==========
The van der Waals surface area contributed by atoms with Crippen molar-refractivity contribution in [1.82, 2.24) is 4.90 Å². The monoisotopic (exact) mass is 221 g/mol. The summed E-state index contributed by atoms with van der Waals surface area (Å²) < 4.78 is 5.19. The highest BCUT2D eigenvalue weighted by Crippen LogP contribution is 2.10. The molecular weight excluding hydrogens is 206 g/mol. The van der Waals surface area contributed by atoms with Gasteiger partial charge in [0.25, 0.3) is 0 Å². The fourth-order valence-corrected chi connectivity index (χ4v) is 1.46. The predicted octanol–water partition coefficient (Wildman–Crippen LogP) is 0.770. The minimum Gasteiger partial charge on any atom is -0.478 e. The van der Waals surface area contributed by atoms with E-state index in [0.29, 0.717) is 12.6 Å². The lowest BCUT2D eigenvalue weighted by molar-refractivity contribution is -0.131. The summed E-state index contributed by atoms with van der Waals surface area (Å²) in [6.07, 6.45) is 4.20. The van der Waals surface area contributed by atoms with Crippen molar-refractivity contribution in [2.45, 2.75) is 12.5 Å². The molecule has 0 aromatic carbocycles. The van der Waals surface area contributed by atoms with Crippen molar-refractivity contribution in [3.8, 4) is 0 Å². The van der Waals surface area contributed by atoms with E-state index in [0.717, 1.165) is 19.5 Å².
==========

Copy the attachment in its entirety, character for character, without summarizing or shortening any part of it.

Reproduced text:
The van der Waals surface area contributed by atoms with Crippen molar-refractivity contribution in [1.82, 2.24) is 4.90 Å². The monoisotopic (exact) mass is 221 g/mol. The summed E-state index contributed by atoms with van der Waals surface area (Å²) < 4.78 is 5.19. The highest BCUT2D eigenvalue weighted by Crippen LogP contribution is 2.10. The molecular weight excluding hydrogens is 206 g/mol. The van der Waals surface area contributed by atoms with Gasteiger partial charge in [0.25, 0.3) is 0 Å². The fourth-order valence-corrected chi connectivity index (χ4v) is 1.46. The predicted octanol–water partition coefficient (Wildman–Crippen LogP) is 0.770. The minimum Gasteiger partial charge on any atom is -0.478 e. The van der Waals surface area contributed by atoms with E-state index in [0.29, 0.717) is 12.6 Å². The lowest BCUT2D eigenvalue weighted by molar-refractivity contribution is -0.131. The summed E-state index contributed by atoms with van der Waals surface area (Å²) in [6.07, 6.45) is 4.20. The van der Waals surface area contributed by atoms with Crippen molar-refractivity contribution in [2.45, 2.75) is 12.5 Å². The molecule has 0 aromatic carbocycles. The van der Waals surface area contributed by atoms with Crippen molar-refractivity contribution in [3.8, 4) is 0 Å². The van der Waals surface area contributed by atoms with E-state index in [0.717, 1.165) is 19.5 Å².